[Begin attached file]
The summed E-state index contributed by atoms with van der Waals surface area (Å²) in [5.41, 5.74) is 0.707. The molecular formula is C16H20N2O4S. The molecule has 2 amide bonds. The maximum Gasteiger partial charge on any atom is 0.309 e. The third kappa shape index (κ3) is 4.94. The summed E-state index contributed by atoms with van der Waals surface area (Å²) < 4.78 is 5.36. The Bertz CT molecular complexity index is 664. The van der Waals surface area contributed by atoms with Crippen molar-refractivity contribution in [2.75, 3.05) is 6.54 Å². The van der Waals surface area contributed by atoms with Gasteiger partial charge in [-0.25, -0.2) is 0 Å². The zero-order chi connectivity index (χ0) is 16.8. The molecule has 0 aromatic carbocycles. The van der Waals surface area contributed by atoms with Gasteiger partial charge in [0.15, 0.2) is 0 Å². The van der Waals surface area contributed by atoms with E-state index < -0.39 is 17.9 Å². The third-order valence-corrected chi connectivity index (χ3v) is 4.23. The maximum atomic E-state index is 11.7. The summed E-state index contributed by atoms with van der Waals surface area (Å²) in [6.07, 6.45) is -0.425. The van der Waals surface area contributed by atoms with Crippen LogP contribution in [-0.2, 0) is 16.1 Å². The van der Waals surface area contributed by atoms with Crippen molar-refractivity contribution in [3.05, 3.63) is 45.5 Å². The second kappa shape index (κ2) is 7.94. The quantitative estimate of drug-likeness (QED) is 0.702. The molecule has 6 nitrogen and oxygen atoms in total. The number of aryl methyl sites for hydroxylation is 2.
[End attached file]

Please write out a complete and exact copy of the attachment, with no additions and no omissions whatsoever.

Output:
The summed E-state index contributed by atoms with van der Waals surface area (Å²) in [5.41, 5.74) is 0.707. The molecular formula is C16H20N2O4S. The molecule has 2 amide bonds. The maximum Gasteiger partial charge on any atom is 0.309 e. The third kappa shape index (κ3) is 4.94. The summed E-state index contributed by atoms with van der Waals surface area (Å²) < 4.78 is 5.36. The Bertz CT molecular complexity index is 664. The van der Waals surface area contributed by atoms with Crippen molar-refractivity contribution in [2.75, 3.05) is 6.54 Å². The van der Waals surface area contributed by atoms with Gasteiger partial charge in [-0.25, -0.2) is 0 Å². The zero-order chi connectivity index (χ0) is 16.8. The molecule has 0 aromatic carbocycles. The van der Waals surface area contributed by atoms with Gasteiger partial charge in [0.15, 0.2) is 0 Å². The van der Waals surface area contributed by atoms with E-state index < -0.39 is 17.9 Å². The third-order valence-corrected chi connectivity index (χ3v) is 4.23. The maximum atomic E-state index is 11.7. The summed E-state index contributed by atoms with van der Waals surface area (Å²) in [6.07, 6.45) is -0.425. The van der Waals surface area contributed by atoms with Crippen LogP contribution in [-0.2, 0) is 16.1 Å². The van der Waals surface area contributed by atoms with Crippen molar-refractivity contribution in [3.05, 3.63) is 45.5 Å². The second kappa shape index (κ2) is 7.94. The quantitative estimate of drug-likeness (QED) is 0.702. The molecule has 6 nitrogen and oxygen atoms in total. The number of aryl methyl sites for hydroxylation is 2.